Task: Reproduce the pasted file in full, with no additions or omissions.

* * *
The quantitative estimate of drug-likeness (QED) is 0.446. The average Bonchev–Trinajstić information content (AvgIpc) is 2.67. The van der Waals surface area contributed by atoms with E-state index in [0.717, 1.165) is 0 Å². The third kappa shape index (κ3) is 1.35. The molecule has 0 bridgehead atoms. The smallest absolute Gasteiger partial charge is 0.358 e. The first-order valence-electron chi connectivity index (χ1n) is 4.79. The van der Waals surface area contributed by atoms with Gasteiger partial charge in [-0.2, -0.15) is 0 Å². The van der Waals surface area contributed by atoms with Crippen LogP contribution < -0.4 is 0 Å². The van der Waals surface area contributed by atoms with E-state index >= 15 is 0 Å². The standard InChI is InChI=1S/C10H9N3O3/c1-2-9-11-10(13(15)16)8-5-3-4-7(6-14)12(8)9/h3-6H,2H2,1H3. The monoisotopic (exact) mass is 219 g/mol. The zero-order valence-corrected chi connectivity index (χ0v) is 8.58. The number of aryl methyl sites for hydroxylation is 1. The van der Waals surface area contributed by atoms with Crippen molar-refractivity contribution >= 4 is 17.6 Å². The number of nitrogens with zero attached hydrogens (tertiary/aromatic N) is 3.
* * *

The quantitative estimate of drug-likeness (QED) is 0.446. The average Bonchev–Trinajstić information content (AvgIpc) is 2.67. The van der Waals surface area contributed by atoms with E-state index in [0.717, 1.165) is 0 Å². The third kappa shape index (κ3) is 1.35. The molecule has 0 bridgehead atoms. The smallest absolute Gasteiger partial charge is 0.358 e. The first-order valence-electron chi connectivity index (χ1n) is 4.79. The van der Waals surface area contributed by atoms with Gasteiger partial charge in [-0.2, -0.15) is 0 Å². The van der Waals surface area contributed by atoms with Crippen LogP contribution < -0.4 is 0 Å². The van der Waals surface area contributed by atoms with E-state index >= 15 is 0 Å². The standard InChI is InChI=1S/C10H9N3O3/c1-2-9-11-10(13(15)16)8-5-3-4-7(6-14)12(8)9/h3-6H,2H2,1H3. The monoisotopic (exact) mass is 219 g/mol. The zero-order valence-corrected chi connectivity index (χ0v) is 8.58. The number of aryl methyl sites for hydroxylation is 1. The van der Waals surface area contributed by atoms with Crippen molar-refractivity contribution >= 4 is 17.6 Å². The number of nitrogens with zero attached hydrogens (tertiary/aromatic N) is 3.